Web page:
Sarah Boundy, Diamond Light Source
Part of the show Day to Day Diamond
Sarah – So we’ve had some research recently published in Nature Immunology. A number of Diamond’s life science beamlines have been used to study killer T-cells in the human body, these are cells that help protect us from disease. So a team from Cardiff University and King’s College London discovered that T-cells can inadvertently destroy cells that produce insulin and their findings provide the first evidence of this destroying mechanism in action and could offer new understanding of the cause of Type 1 diabetes.
Meera – So how did they actually study this whole area?
Sarah Boundy – So, the team isolated a T-cell from a patient with Type 1 diabetes so they could view a unique molecular interaction which results in the killing of insulin-producing cells in the pancreas. So now that they have evidence of this mechanism in action, they can actually see how killer T-cells might play an important role in autoimmune diseases like diabetes. So this knowledge will be used in the future to help researchers predict who might get the disease and is can also help to develop new approaches to prevent it for example; catching the disease early before too many insulin-producing cells have been damaged.
Meera – All quite important because it is a disease that is becoming quite prevalent today as well. Now stepping away from biology and more onto chemistry and in particular molecular chemistry?
Sarah - Diamond’s Small Molecule Single Crystal Diffraction beamline, I19, has recently played a key role in helping to reveal the exact structure of the most complex non-DNA molecular knot prepared to date. So, Knots are found in DNA and proteins and are even found in the molecules that make up natural and man-made polymers and they can actually play an important role in the substance’s properties. For example, up to 85% of the elasticity of natural rubber is thought to be due to knot-like entanglements in the rubber molecule’s chains.
Meera – Why did chemists, why did scientists want to study this in particular?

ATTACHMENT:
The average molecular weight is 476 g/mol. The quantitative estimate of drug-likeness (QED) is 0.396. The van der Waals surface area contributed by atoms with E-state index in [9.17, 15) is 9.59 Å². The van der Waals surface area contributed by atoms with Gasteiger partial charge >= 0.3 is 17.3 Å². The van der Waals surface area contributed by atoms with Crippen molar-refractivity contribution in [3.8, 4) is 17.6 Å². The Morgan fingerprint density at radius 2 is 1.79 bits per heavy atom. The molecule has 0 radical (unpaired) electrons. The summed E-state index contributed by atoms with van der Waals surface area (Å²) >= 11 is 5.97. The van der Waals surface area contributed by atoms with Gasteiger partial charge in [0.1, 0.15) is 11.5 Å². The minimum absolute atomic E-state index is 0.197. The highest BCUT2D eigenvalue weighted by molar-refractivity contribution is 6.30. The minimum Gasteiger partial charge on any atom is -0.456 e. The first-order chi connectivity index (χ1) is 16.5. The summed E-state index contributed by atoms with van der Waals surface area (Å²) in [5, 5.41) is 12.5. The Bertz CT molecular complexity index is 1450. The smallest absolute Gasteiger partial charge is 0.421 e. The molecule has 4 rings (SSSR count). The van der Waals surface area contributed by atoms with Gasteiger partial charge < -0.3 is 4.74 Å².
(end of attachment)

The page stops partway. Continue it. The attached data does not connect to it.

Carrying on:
Sarah – So they are interested in studying these molecular knots to further understand how they affect a material’s properties, such as elasticity. But tying molecules into knots is something that is really difficult to do and up to now only the simplest types of knot have been achieved. But recently, a team from the University of Edinburgh succeeded in preparing a molecular pentafoil knot, which is basically like a five-pointed star and the scale they were working on was 80,000 times smaller than a hair's breadth and they brought that know to Diamond and the National Crystallography Service collected the diffraction data and an Academy Professor from “YEW-vas-kew-la" University in Finland solved the structure.
Meera – But would you say be some of the applications be having discovered this?
Sarah - Being able to produce materials with a specific number of entanglements, rather than the "random" mixture that occurs in present plastics and polymers, could allow scientists to exercise greater control when designing materials. So for example, it could lead to the creation of very light but strong materials, a kind of molecular chain mail. And it could also produce materials with exceptional elastic or shock-absorbing properties because molecular knots and entanglements are intimately associated with those characteristics.
Meera – Now as well as research though, as usual the Users of Diamond are actually quite important as well as the beamlines and there have been first users on one of the more recent beamlines?
Sarah – Yes, so this is 20th beamline to come online now, it’s Diamond’s X-ray Imaging and Coherence beamline. It’s welcomed first users at the end of last year. Researchers from the Universities of Manchester and Sheffield worked with the beamline team to develop techniques on the coherence branch of I13. So I13 is our long beamline which stretches 250m away from the X-ray source within the synchrotron building.
Meera – Now in previous podcasts we have discussed why this needs to be so long, but for anyone who missed it, why does this beamline need to be that extra distance?
Sarah – Well the distance is necessary in order to produce fully coherent light and that’s light considered in its wave-form as opposed to particles and that enables a wide variety of experiments. So as the light travels over the distance, it fans out into a large, lateral coherent beam, and the beamline receives very brilliant light, which can be described to have laser-like qualities.
Meera – And what were Users looking into?
Sarah – So the Users were using a variety of samples as a means to test the beamline’s capabilities. The Sheffield users are working on a pioneering technique called ptychography which involves exploiting the coherent light in such a way that they are able to combine diffraction and image data to create a high resolution computer-generated image of their sample, and that’s at the nanometre scale.
Meera - Now as well as people coming in to use the facility though Sarah, there’s quite a big Anniversary coming up for Diamond?
Sarah - 2012 is actually Diamond’s ten year anniversary. So the joint venture company was formed a decade ago in March 2002. So we will be celebrating throughout the year with special editions of our newsletter, public open days along with a number of added extras to highlight Diamond’s many achievements over the past ten years. So keep an eye on our website to find out more!
Meera – Thanks Sarah, Sarah Boundy from Diamond’s Communication Team